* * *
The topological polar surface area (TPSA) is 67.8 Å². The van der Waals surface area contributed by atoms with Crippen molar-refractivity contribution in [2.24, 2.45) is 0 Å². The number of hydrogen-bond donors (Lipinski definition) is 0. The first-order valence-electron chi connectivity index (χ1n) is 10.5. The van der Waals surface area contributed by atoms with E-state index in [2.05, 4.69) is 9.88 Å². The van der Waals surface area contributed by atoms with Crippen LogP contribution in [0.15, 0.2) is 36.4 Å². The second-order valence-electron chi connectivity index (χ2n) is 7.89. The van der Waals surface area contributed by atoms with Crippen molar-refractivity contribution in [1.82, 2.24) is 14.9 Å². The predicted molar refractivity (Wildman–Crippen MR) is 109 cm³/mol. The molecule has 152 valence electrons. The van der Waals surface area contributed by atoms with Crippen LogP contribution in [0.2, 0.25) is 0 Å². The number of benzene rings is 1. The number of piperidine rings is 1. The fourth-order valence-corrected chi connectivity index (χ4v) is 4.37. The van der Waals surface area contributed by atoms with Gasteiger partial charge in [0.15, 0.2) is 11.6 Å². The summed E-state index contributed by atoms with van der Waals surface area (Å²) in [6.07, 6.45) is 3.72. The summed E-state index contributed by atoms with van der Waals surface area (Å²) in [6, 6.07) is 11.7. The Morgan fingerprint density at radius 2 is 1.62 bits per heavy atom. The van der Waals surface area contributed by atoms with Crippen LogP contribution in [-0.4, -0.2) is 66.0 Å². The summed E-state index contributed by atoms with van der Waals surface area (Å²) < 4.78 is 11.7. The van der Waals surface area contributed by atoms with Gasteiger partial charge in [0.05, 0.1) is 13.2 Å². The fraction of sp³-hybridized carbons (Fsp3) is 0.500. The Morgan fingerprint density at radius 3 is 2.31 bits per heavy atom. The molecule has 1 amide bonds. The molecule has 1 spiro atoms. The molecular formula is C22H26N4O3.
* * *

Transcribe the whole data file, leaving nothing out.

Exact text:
The topological polar surface area (TPSA) is 67.8 Å². The van der Waals surface area contributed by atoms with Crippen molar-refractivity contribution in [2.24, 2.45) is 0 Å². The number of hydrogen-bond donors (Lipinski definition) is 0. The first-order valence-electron chi connectivity index (χ1n) is 10.5. The van der Waals surface area contributed by atoms with E-state index in [2.05, 4.69) is 9.88 Å². The van der Waals surface area contributed by atoms with Crippen LogP contribution in [0.15, 0.2) is 36.4 Å². The second-order valence-electron chi connectivity index (χ2n) is 7.89. The van der Waals surface area contributed by atoms with Crippen molar-refractivity contribution in [1.82, 2.24) is 14.9 Å². The predicted molar refractivity (Wildman–Crippen MR) is 109 cm³/mol. The molecule has 152 valence electrons. The van der Waals surface area contributed by atoms with Crippen LogP contribution in [0.2, 0.25) is 0 Å². The number of benzene rings is 1. The number of piperidine rings is 1. The fourth-order valence-corrected chi connectivity index (χ4v) is 4.37. The van der Waals surface area contributed by atoms with Gasteiger partial charge in [0.15, 0.2) is 11.6 Å². The summed E-state index contributed by atoms with van der Waals surface area (Å²) in [6.07, 6.45) is 3.72. The summed E-state index contributed by atoms with van der Waals surface area (Å²) in [6, 6.07) is 11.7. The Morgan fingerprint density at radius 2 is 1.62 bits per heavy atom. The van der Waals surface area contributed by atoms with Crippen LogP contribution in [-0.4, -0.2) is 66.0 Å². The summed E-state index contributed by atoms with van der Waals surface area (Å²) < 4.78 is 11.7. The van der Waals surface area contributed by atoms with Gasteiger partial charge in [0.05, 0.1) is 13.2 Å². The fraction of sp³-hybridized carbons (Fsp3) is 0.500. The Morgan fingerprint density at radius 3 is 2.31 bits per heavy atom. The molecule has 1 amide bonds. The molecule has 1 spiro atoms. The molecular formula is C22H26N4O3.